Budapest : cool bike culture
This story is part of our youReport series.
This grand old European city of Budapest is ranking 13th in the Copenghagenize Index of bicycle-friendly cities. It deserves that for its strong advocacy (yes, Copenhagenize hand out points for that) and its bike culture. Bike modal share figures are hard to come by. In 2010 it has been suggested Budapest had breached the 5% mark (twice than the bike share in Newcastle). What does the casual observer think? Davva reports.
Earlier this month I was lucky enough to do some voluntary work in Budapest. Although I didn’t cycle while I was there, I was interested to see if the locals did and what cycling provision there is in the city. It’s a beautiful old city, a UNESCO world heritage site in fact, despite this there still seems to be plenty room for cyclists and other road users. Budapest lies on the Danube and is relatively flat. There are shared cycle and pedestrian paths on the west bank of the river (photo, lower left).
The city has a comprehensive tram network and cycles are kept away from the tram lines. I noticed a couple of women in their early 20s easily kept up with the tram I was on, as we rolled through the centre of town, which showed that cycling is just a quick as public transport there. The day time temperatures in Budapest were hitting 40oC while I was there. Even so, I saw plenty of cycle commuters using a variety of bikes: I even spotted a recumbent and a cargo bike (photo, upper right). The owner of the cargo bike and I had a good natter about cycling. He’d been to London several times and thought Hungary had similar cycling rates.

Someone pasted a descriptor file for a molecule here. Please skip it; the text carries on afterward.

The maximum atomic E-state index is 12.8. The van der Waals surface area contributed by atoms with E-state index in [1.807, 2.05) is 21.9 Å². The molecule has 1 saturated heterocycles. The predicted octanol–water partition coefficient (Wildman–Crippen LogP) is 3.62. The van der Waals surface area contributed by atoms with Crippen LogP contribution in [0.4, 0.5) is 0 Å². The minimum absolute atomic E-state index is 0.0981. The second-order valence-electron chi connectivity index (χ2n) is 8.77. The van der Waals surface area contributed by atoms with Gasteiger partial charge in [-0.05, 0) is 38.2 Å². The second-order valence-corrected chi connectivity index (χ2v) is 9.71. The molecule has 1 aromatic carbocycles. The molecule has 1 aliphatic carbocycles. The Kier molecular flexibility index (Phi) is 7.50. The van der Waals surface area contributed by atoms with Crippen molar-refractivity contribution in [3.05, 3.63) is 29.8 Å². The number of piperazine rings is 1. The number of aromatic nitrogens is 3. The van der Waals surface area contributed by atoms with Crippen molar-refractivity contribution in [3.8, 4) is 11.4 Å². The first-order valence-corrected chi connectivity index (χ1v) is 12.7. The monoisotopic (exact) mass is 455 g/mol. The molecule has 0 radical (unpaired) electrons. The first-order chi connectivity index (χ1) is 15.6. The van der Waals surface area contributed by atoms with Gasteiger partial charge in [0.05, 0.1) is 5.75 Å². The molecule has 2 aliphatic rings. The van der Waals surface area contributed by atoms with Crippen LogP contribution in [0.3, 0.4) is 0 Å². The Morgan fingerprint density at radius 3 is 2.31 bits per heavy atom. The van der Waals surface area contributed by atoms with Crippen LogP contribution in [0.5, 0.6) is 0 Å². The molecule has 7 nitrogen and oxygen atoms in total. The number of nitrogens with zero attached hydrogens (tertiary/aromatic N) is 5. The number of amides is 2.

A couple of other little things I noticed were that no one wore helmets, and I also found a cool little bike shop near where I was staying. So there’s enough bike trade to support small businesses.
Photo – a cool city, with cool bikes, and a collage postcard to celebrate that